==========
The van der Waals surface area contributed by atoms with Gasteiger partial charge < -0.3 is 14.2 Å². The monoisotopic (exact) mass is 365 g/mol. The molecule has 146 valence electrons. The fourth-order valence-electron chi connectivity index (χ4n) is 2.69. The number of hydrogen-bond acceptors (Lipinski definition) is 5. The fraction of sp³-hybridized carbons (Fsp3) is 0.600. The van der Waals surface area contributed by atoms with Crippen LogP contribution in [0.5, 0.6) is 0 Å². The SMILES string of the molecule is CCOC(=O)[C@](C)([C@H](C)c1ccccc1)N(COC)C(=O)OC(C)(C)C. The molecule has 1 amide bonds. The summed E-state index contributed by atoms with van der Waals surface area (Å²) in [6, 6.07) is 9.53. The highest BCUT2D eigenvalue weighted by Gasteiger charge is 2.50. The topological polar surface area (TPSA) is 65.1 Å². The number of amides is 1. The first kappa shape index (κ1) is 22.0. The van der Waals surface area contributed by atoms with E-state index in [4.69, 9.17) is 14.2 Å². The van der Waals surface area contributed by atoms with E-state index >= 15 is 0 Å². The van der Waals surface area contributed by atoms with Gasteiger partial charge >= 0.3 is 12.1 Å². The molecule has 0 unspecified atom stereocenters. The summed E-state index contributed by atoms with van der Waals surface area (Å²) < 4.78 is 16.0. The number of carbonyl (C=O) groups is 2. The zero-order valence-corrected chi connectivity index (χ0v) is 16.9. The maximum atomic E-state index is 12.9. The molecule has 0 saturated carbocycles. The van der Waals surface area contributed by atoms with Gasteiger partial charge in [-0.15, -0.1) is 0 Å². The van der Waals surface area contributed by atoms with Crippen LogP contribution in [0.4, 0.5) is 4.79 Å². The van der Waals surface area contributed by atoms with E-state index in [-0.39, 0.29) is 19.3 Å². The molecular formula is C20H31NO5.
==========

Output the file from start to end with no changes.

The van der Waals surface area contributed by atoms with Gasteiger partial charge < -0.3 is 14.2 Å². The monoisotopic (exact) mass is 365 g/mol. The molecule has 146 valence electrons. The fourth-order valence-electron chi connectivity index (χ4n) is 2.69. The number of hydrogen-bond acceptors (Lipinski definition) is 5. The fraction of sp³-hybridized carbons (Fsp3) is 0.600. The van der Waals surface area contributed by atoms with Crippen LogP contribution in [0.5, 0.6) is 0 Å². The SMILES string of the molecule is CCOC(=O)[C@](C)([C@H](C)c1ccccc1)N(COC)C(=O)OC(C)(C)C. The molecule has 1 amide bonds. The summed E-state index contributed by atoms with van der Waals surface area (Å²) in [6, 6.07) is 9.53. The highest BCUT2D eigenvalue weighted by Gasteiger charge is 2.50. The topological polar surface area (TPSA) is 65.1 Å². The number of amides is 1. The first kappa shape index (κ1) is 22.0. The van der Waals surface area contributed by atoms with E-state index in [4.69, 9.17) is 14.2 Å². The van der Waals surface area contributed by atoms with E-state index >= 15 is 0 Å². The van der Waals surface area contributed by atoms with Gasteiger partial charge >= 0.3 is 12.1 Å². The molecule has 0 unspecified atom stereocenters. The summed E-state index contributed by atoms with van der Waals surface area (Å²) < 4.78 is 16.0. The number of carbonyl (C=O) groups is 2. The zero-order valence-corrected chi connectivity index (χ0v) is 16.9. The maximum atomic E-state index is 12.9. The molecule has 0 saturated carbocycles. The van der Waals surface area contributed by atoms with Gasteiger partial charge in [-0.15, -0.1) is 0 Å². The van der Waals surface area contributed by atoms with Crippen LogP contribution in [0.4, 0.5) is 4.79 Å². The van der Waals surface area contributed by atoms with E-state index in [-0.39, 0.29) is 19.3 Å². The molecular formula is C20H31NO5.